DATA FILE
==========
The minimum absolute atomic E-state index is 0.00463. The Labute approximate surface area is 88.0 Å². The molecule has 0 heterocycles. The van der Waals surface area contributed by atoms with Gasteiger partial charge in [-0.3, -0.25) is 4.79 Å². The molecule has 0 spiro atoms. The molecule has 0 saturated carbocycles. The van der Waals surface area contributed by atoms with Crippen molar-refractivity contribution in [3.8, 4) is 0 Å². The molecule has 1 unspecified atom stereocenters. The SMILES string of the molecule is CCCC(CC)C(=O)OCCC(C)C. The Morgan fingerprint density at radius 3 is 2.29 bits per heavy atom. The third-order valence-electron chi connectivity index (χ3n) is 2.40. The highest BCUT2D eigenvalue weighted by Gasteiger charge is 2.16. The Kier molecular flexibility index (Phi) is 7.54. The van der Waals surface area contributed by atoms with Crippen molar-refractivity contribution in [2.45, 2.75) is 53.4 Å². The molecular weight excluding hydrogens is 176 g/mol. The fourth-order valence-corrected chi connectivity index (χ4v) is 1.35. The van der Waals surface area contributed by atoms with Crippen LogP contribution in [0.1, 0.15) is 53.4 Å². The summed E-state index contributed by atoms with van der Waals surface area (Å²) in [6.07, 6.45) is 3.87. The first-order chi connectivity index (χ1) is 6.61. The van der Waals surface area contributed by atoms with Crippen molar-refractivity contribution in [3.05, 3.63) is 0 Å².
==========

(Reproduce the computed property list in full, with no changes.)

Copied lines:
The minimum absolute atomic E-state index is 0.00463. The Labute approximate surface area is 88.0 Å². The molecule has 0 heterocycles. The van der Waals surface area contributed by atoms with Gasteiger partial charge in [-0.3, -0.25) is 4.79 Å². The molecule has 0 spiro atoms. The molecule has 0 saturated carbocycles. The van der Waals surface area contributed by atoms with Crippen molar-refractivity contribution in [3.8, 4) is 0 Å². The molecule has 1 unspecified atom stereocenters. The SMILES string of the molecule is CCCC(CC)C(=O)OCCC(C)C. The Morgan fingerprint density at radius 3 is 2.29 bits per heavy atom. The third-order valence-electron chi connectivity index (χ3n) is 2.40. The highest BCUT2D eigenvalue weighted by Gasteiger charge is 2.16. The Kier molecular flexibility index (Phi) is 7.54. The van der Waals surface area contributed by atoms with Crippen molar-refractivity contribution in [2.45, 2.75) is 53.4 Å². The molecular weight excluding hydrogens is 176 g/mol. The fourth-order valence-corrected chi connectivity index (χ4v) is 1.35. The van der Waals surface area contributed by atoms with Crippen LogP contribution in [0.1, 0.15) is 53.4 Å². The summed E-state index contributed by atoms with van der Waals surface area (Å²) in [6.07, 6.45) is 3.87. The first-order chi connectivity index (χ1) is 6.61. The van der Waals surface area contributed by atoms with Crippen molar-refractivity contribution in [3.05, 3.63) is 0 Å².